Hourly GBPUSD chart shows a narrowing range:
...but the monthly GBPUSD shows "new post-1985 lows" is not completely unheard-of, and around current levels GBPUSD is historically cheap:
BoJ: Confused and close to the limits – will it wait too?
The BoJ is obviously nervous that its massive asset purchase programs have not created sustained JPY weakness. While officially Japan is not attempting currency devaluation, everyone knows that it was and is a major goal of the central bank in its attempt to increase its target inflation rate and jump-start growth.
The central bank was expected to act in July, lowering rates and increasing asset purchases, but instead, the BoJ only modestly increased the size of its asset purchases and promised a “comprehensive review” of its monetary policy.
The BoJ is close to the limits – it is already buying practically everything from bonds to stocks, and can’t conveniently find new asset classes to buy or increase the size of its asset purchases without becoming too large a market participant.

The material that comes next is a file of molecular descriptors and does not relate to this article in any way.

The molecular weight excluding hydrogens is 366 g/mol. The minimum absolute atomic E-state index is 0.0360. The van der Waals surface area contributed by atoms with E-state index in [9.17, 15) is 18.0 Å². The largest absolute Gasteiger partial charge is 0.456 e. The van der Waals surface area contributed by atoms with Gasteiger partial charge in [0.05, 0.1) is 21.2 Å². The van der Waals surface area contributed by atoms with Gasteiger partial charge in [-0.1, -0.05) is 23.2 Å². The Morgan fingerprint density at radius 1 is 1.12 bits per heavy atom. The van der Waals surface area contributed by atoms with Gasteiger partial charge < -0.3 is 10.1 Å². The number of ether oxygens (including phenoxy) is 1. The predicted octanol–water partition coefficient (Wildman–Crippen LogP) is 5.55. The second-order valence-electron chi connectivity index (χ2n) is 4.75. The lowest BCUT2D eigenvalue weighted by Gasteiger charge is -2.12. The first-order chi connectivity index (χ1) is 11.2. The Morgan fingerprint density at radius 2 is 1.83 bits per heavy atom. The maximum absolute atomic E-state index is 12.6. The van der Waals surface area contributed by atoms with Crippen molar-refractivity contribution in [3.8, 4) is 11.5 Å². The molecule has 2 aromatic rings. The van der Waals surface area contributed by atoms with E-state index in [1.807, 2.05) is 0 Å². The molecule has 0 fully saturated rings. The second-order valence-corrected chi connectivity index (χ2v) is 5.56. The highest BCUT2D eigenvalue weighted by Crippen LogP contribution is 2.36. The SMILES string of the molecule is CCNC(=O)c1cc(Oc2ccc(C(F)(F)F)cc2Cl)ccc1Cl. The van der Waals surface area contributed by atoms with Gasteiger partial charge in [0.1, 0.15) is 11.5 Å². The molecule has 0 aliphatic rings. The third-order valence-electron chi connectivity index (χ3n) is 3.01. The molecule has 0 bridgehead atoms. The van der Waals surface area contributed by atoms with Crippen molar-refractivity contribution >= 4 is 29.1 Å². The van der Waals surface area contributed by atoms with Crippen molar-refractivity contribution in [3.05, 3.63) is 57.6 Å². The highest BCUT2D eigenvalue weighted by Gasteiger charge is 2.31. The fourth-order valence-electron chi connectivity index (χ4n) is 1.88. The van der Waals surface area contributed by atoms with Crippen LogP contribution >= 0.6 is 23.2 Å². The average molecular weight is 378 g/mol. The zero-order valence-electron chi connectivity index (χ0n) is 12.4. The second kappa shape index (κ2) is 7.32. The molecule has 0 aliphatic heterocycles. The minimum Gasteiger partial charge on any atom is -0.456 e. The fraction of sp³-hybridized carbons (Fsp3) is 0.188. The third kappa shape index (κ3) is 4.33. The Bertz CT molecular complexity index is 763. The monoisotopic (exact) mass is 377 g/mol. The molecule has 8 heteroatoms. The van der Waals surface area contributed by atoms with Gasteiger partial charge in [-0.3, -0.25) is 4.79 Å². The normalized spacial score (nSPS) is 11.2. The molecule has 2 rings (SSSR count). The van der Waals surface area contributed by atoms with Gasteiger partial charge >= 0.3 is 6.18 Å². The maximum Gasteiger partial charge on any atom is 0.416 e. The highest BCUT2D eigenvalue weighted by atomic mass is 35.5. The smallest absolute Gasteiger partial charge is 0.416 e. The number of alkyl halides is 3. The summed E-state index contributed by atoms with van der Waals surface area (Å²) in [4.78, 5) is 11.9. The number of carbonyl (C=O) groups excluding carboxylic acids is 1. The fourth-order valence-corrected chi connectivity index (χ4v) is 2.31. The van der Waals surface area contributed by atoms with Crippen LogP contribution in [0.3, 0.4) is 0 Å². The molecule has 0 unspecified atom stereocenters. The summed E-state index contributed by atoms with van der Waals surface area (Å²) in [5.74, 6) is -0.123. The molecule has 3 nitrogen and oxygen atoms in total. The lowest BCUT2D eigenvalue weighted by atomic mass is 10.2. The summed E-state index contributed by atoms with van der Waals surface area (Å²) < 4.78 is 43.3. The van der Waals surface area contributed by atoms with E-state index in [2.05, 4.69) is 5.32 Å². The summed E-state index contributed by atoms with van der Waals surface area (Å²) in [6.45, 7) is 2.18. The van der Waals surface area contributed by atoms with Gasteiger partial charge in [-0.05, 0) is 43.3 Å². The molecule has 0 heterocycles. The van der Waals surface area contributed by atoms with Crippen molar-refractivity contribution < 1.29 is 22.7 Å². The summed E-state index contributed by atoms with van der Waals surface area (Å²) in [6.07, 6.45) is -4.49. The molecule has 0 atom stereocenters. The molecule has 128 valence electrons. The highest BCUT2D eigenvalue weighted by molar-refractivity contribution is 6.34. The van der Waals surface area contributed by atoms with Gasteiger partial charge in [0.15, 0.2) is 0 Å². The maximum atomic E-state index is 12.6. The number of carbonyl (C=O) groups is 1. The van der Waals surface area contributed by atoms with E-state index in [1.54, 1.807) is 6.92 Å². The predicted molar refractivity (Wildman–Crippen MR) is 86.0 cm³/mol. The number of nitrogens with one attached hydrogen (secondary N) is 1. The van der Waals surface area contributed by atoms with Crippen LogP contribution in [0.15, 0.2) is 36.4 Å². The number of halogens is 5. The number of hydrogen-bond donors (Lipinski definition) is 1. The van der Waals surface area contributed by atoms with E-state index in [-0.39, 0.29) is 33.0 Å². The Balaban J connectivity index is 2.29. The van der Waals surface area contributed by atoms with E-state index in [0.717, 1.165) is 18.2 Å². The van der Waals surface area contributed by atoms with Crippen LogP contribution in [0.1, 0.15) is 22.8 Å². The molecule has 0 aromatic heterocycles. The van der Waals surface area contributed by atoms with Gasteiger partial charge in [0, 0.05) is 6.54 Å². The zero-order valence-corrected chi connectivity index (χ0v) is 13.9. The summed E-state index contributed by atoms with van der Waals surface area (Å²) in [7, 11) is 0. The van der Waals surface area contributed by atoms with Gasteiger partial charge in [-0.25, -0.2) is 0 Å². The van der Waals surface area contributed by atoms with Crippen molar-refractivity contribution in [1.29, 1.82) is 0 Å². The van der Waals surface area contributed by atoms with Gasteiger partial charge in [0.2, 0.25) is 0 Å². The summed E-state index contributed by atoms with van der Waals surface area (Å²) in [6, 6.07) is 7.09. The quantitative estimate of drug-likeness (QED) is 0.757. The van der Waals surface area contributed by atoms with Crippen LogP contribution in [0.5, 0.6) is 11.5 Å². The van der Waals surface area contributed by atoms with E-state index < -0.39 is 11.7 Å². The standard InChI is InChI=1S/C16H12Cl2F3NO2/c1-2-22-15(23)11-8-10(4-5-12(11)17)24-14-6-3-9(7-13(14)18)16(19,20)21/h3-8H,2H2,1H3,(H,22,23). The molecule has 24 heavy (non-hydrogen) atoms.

Mohammed El-Erian argues in his latest column that this problem is quite similar to the ECB’s problem – monetary policy’s limits are getting closer, and unless the government can increase fiscal spending and introduce structural reforms, getting even closer to those limits is really not worth the trouble.
The BoJ was the first large troubled central bank to lower interest rates to aggressively negative levels – and what followed was JPY strength. Just as BoJ taught the ECB about the perils of negative rates, it will again act as a laboratory where the broken link between the central bank and the government is about to be mended. The aftermath of whatever BoJ announces will be closely watched by the ECB.